How to Become an Educated Patient
TUESDAY, Aug. 7, 2018 -- Emergency treatment rarely allows you much time to consider your options. But what about care that can be done on your timetable?
There are many tools available to help you understand the pros and cons of nearly any procedure and -- through an open discussion with your health-care provider -- determine what's best for you.
Research shows that using decision-making tools helps in many circumstances, such as when there's more than one accepted treatment option, when no one option has an obvious advantage, and when each option has pros and cons that could affect you differently.
Become an educated patient by using pamphlets, videos and other online resources from recognized health organizations. These tools will improve your knowledge, help you determine what's most important to you (such as whether the potential outcome outweighs any risks), provide you with more accurate expectations, and let you feel more confident about your decisions.
If you're unsure of where to get the information you need, ask your doctor's office for resources. The governing bodies of nearly all medical specialties are good starting points, and almost all have websites you can access, as do the many branches of the U.S. National Institutes of Health.
Remember that you have the right to get a second and even a third opinion if what you find out conflicts with your first doctor's recommendation. Also, talk to a representative from your medical insurance company to fully understand whether these options are covered and what happens if the second opinion provider is out-of-network.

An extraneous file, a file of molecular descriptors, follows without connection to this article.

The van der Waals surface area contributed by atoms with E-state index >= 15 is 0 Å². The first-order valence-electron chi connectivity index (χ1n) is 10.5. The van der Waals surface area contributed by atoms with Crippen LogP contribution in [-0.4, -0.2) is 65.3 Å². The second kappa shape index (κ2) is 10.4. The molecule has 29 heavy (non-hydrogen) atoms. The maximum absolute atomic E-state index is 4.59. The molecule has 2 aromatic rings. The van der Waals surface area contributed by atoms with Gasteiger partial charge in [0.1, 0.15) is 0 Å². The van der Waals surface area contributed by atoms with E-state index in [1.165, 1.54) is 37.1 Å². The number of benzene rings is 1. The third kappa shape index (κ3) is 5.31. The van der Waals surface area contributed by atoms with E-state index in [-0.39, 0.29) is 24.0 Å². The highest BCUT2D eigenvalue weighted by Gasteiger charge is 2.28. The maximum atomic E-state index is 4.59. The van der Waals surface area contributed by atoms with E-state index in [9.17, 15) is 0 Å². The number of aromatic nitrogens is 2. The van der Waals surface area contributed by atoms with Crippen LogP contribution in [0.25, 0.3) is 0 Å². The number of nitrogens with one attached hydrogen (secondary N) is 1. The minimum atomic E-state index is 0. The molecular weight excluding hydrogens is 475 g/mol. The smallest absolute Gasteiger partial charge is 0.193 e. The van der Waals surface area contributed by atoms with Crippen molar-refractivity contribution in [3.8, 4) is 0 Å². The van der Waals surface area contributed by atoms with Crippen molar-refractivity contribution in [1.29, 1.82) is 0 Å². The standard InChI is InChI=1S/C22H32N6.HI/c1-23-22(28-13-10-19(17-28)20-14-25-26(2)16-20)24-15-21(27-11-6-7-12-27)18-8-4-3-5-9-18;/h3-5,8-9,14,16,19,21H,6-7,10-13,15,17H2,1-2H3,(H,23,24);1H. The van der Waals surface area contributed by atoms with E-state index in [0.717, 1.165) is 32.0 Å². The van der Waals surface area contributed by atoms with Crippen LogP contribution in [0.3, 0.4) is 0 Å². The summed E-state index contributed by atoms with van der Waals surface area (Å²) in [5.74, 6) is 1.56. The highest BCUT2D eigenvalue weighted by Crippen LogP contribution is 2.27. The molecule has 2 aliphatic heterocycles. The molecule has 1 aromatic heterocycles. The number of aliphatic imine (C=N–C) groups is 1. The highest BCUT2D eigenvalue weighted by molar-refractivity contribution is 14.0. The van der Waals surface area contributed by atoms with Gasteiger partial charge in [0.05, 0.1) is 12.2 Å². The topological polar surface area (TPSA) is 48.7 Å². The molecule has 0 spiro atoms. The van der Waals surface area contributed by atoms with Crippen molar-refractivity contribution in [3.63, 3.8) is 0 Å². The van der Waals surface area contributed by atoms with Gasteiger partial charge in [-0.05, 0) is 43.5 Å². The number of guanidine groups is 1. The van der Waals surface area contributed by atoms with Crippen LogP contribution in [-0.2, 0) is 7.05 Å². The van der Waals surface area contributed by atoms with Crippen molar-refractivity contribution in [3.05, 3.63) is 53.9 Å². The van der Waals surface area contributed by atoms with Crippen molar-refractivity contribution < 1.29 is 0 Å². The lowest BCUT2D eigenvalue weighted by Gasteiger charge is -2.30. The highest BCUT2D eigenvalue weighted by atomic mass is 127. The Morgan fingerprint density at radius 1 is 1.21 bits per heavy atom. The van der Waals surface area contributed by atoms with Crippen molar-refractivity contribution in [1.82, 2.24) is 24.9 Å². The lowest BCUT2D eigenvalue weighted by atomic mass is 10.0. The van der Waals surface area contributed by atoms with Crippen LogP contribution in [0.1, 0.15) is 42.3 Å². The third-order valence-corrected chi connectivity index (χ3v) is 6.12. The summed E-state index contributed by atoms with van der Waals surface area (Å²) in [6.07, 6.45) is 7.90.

With the changing face of health care, it's never been more important to become your own advocate. Education is the key.
© 2020 HealthDay. All rights reserved.
Posted: August 2018
Read this next
FRIDAY, Oct. 23, 2020 -- Active older adults -- cancer survivors included -- are in better physical and mental health than their sedentary peers, a new study finds. More regular...
THURSDAY, Oct. 22, 2020 -- If Obamacare, or the Affordable Care Act (ACA), is repealed, pediatric cancer patients could lose critical insurance coverage, a new study warns. Kids...
By Michael Precker American Heart Association News WEDNESDAY, Oct. 21, 2020 (American Heart Association News) -- Centuries before bacon cheeseburgers, cigarettes and couch...
More News Resources
- FDA Medwatch Drug Alerts
- Daily MedNews
- News for Health Professionals
- New Drug Approvals
- New Drug Applications
- Drug Shortages
- Clinical Trial Results
- Generic Drug Approvals
- Monthly Update Archive
Subscribe to our Newsletter
Whatever your topic of interest, subscribe to our newsletters to get the best of Drugs.com in your inbox.